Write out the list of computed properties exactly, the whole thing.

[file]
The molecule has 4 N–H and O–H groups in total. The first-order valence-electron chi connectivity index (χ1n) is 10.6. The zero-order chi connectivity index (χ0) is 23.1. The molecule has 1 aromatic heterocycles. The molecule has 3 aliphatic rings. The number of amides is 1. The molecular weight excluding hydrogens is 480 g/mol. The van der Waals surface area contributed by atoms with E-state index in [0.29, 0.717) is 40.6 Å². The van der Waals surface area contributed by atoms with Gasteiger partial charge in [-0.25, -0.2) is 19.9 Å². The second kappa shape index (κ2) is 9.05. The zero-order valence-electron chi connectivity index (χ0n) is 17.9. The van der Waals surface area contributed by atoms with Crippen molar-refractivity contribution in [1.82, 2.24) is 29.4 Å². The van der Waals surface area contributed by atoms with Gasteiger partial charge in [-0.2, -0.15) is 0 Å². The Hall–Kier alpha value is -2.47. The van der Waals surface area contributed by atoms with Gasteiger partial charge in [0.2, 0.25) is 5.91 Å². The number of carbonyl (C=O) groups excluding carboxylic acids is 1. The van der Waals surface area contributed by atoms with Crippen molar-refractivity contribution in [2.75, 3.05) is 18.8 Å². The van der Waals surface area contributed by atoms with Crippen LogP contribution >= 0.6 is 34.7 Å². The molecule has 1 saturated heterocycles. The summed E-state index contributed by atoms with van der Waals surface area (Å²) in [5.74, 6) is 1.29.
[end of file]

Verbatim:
The molecule has 4 N–H and O–H groups in total. The first-order valence-electron chi connectivity index (χ1n) is 10.6. The zero-order chi connectivity index (χ0) is 23.1. The molecule has 1 aromatic heterocycles. The molecule has 3 aliphatic rings. The number of amides is 1. The molecular weight excluding hydrogens is 480 g/mol. The van der Waals surface area contributed by atoms with E-state index in [0.29, 0.717) is 40.6 Å². The van der Waals surface area contributed by atoms with Gasteiger partial charge in [-0.25, -0.2) is 19.9 Å². The second kappa shape index (κ2) is 9.05. The zero-order valence-electron chi connectivity index (χ0n) is 17.9. The van der Waals surface area contributed by atoms with Crippen molar-refractivity contribution in [1.82, 2.24) is 29.4 Å². The van der Waals surface area contributed by atoms with Gasteiger partial charge in [-0.2, -0.15) is 0 Å². The Hall–Kier alpha value is -2.47. The van der Waals surface area contributed by atoms with Gasteiger partial charge in [0.2, 0.25) is 5.91 Å². The number of carbonyl (C=O) groups excluding carboxylic acids is 1. The van der Waals surface area contributed by atoms with Crippen molar-refractivity contribution in [2.75, 3.05) is 18.8 Å². The van der Waals surface area contributed by atoms with Crippen LogP contribution >= 0.6 is 34.7 Å². The molecule has 1 saturated heterocycles. The summed E-state index contributed by atoms with van der Waals surface area (Å²) in [5.74, 6) is 1.29.